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SHINE A LIGHT ON LOCAL FARE

Published: Saturday, December 02, 2017    

By Yara Borale

Oasis Living headed down to Al Fanar restaurant and cafe in Al Ain to try out some traditional Emirati dishes

T he UAE’s food scene is just as diverse as the population, but while the country’s cultural traditions are always still carefully emphasised, it could be argued that not enough focus is given to Emirati cuisine.

And with December being all about celebrating national pride, Oasis Living decided to hunt out a hidden gem to try the Emirates’ fnest traditional fare.

Te concept

Al Fanar, Arabic for lighthouse, is a fort standing tall in Al Ain’s Souq Al Zafarana and delivers not only in taste and service, but value too.

Before entering, patrons are met with mannequin installations out front showcasing Emirati trades from days gone by. Once you step in, you can tell that a lot of attention was paid in recreating an authentic Bedouin ambiance circa the sixties from vintage photographs hung up on timeworn walls, to an almond tree smack-dab in the middle of the dining area.

Everything imbues old world charm from the cutlery, furniture and Emirati music playing in the background to antiques and artefacts dotted around.

Digging in

The menu offers an eclectic mix of courses, with almost all the dishes containing the restaurant’s special spice and sauce.

The amuse-bouche, a plate of dates seared in peanut sauce, was already set on the table and we decided to follow it up with a range of mixed appetisers that included koftat samak (deep-fried fsh), samboosa and hobool (fried fsh eggs, which, if you look past the fact that you’re eating unborn fsh babies, tastes pretty decent). Next on our taste buds’ warm-up was a hamba and rocket salad – tangy pickled mango chunks and sliced tomatoes on a green bed, embellished with a sauce of mustard seeds, vinegar, chilli sauce, and olive oil.

Then we dived straight into the main course with the robyan magli (pan-fried shrimp), thereed laham (thin Arabic bread topped with meat stew and vegetables), naghar mashwi (grilled squid) and tekat deyay (chicken kebab).

The pan-fried shrimp was defnitely the crowning jewel of our meal due to its palatable seasoning, however, the grilled squid was our least favourite due to its stringy tentacles and bland body – it helps to dip it into one of the trio sauces like cumin, chilli, or sweet and sour just to add some life into it.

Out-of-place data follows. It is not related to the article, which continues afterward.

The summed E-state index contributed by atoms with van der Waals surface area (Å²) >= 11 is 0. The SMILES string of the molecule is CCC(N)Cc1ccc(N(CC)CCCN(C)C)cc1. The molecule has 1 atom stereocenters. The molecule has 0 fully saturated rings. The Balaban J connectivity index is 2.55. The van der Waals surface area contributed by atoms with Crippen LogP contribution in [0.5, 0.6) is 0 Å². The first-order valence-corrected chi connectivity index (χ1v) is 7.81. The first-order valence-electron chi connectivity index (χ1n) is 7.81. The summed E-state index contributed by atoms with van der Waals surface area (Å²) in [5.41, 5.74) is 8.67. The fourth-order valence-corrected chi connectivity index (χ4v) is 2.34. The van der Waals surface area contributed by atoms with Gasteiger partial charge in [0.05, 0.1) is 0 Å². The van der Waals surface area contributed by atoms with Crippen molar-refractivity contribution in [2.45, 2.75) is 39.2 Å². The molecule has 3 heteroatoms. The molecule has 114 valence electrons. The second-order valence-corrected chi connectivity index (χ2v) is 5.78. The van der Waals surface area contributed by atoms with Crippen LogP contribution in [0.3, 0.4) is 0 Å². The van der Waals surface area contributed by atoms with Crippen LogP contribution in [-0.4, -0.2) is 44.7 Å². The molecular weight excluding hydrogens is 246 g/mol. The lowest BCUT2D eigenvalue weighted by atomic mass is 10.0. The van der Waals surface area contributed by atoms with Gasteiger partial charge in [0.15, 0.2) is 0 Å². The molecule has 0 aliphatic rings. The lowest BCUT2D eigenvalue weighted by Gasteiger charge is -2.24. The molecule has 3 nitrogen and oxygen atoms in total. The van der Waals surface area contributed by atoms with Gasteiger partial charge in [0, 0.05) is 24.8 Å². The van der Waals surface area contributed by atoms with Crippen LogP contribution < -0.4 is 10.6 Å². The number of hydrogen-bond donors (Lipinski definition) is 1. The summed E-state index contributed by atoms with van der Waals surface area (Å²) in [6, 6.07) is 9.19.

Now, if you know anything about Emirati dishes you may be wondering why we didn’t order the one staple dish of harees (savoury oatmeal basically), and that is because it’s sadly only available on the weekends.

Sweet endings

Although when it came down to desserts, boy, did they do it justice. This fnale was defnitely the highlight of our afternoon. While you can still have your desserts at the table, there’s also the option of indulging in them at the restaurant’s café where it offers a far cosier setting.

The light, crispy and date syrup-soaked luqaimat (sweet dumplings) disappeared in the blink of an eye. Word even has it that these doughnut-like balls are what put the restaurant on the map, and when complemented with traditional red tea or gahwa (Arabic coffee) to balance out the saccharinity of it all, we are keen to agree.

With every bite after, be it of the decadent, moist chocolate-date cake or the honey-saffron camel milk ice cream coupled with aseeda (date pudding), we were satiated to the point of contentment, but still left feeling light unlike many other times in our previous reviews where we had left feeling painfully bloated.

The food had that healthy, homemade flavour to it; we could have sworn the chef could have been a loving Emirati grandmother – he wasn’t though, we checked!

A noteworthy observation was that the place had a healthy midmorning footfall of Emiratis as well, and when nationals come to dine in instead of eating these dishes at home, that’s when you know it’s as good as it gets.

There’s only one branch in Al Ain and one in Ras al-Khaimah, two in Dubai and in Abu Dhabi, with the Al Ain one being the biggest branch of them all.

The restaurant also runs festivals which feature souqs, live-cooking and outdoor cinemas. To learn more about their upcoming events, contact 03 766 5200 and/or visit alfanarrestaurant.com
 
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